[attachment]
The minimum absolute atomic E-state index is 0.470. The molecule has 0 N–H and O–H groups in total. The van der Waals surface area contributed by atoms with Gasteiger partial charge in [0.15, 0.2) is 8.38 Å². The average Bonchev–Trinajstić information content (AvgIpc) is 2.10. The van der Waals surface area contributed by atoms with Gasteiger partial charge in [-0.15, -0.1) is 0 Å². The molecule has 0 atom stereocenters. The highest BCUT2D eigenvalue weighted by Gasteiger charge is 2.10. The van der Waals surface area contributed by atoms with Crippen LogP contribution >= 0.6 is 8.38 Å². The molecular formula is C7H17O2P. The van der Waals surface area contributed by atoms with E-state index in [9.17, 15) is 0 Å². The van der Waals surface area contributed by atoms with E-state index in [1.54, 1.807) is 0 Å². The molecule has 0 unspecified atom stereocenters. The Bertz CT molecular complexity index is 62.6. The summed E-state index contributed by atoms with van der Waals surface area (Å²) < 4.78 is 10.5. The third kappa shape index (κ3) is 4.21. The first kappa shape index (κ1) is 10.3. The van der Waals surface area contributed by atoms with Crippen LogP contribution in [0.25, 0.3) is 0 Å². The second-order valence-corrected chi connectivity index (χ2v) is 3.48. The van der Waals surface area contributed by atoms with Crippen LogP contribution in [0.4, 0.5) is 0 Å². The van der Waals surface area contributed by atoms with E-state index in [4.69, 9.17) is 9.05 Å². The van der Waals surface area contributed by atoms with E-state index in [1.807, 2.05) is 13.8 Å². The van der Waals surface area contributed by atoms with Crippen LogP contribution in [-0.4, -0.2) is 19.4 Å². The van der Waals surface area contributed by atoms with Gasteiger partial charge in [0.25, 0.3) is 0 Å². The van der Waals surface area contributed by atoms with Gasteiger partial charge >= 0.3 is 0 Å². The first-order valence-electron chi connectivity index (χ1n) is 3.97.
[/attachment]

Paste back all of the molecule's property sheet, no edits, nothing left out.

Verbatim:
The minimum absolute atomic E-state index is 0.470. The molecule has 0 N–H and O–H groups in total. The van der Waals surface area contributed by atoms with Gasteiger partial charge in [0.15, 0.2) is 8.38 Å². The average Bonchev–Trinajstić information content (AvgIpc) is 2.10. The van der Waals surface area contributed by atoms with Gasteiger partial charge in [-0.15, -0.1) is 0 Å². The molecule has 0 atom stereocenters. The highest BCUT2D eigenvalue weighted by Gasteiger charge is 2.10. The van der Waals surface area contributed by atoms with Crippen LogP contribution >= 0.6 is 8.38 Å². The molecular formula is C7H17O2P. The van der Waals surface area contributed by atoms with E-state index in [9.17, 15) is 0 Å². The van der Waals surface area contributed by atoms with E-state index in [1.54, 1.807) is 0 Å². The molecule has 0 unspecified atom stereocenters. The Bertz CT molecular complexity index is 62.6. The summed E-state index contributed by atoms with van der Waals surface area (Å²) < 4.78 is 10.5. The third kappa shape index (κ3) is 4.21. The first kappa shape index (κ1) is 10.3. The van der Waals surface area contributed by atoms with Crippen LogP contribution in [0.25, 0.3) is 0 Å². The second-order valence-corrected chi connectivity index (χ2v) is 3.48. The van der Waals surface area contributed by atoms with Crippen LogP contribution in [0.4, 0.5) is 0 Å². The van der Waals surface area contributed by atoms with E-state index in [4.69, 9.17) is 9.05 Å². The van der Waals surface area contributed by atoms with E-state index in [1.807, 2.05) is 13.8 Å². The van der Waals surface area contributed by atoms with Crippen LogP contribution in [-0.4, -0.2) is 19.4 Å². The van der Waals surface area contributed by atoms with Gasteiger partial charge in [0.25, 0.3) is 0 Å². The van der Waals surface area contributed by atoms with Gasteiger partial charge >= 0.3 is 0 Å². The first-order valence-electron chi connectivity index (χ1n) is 3.97.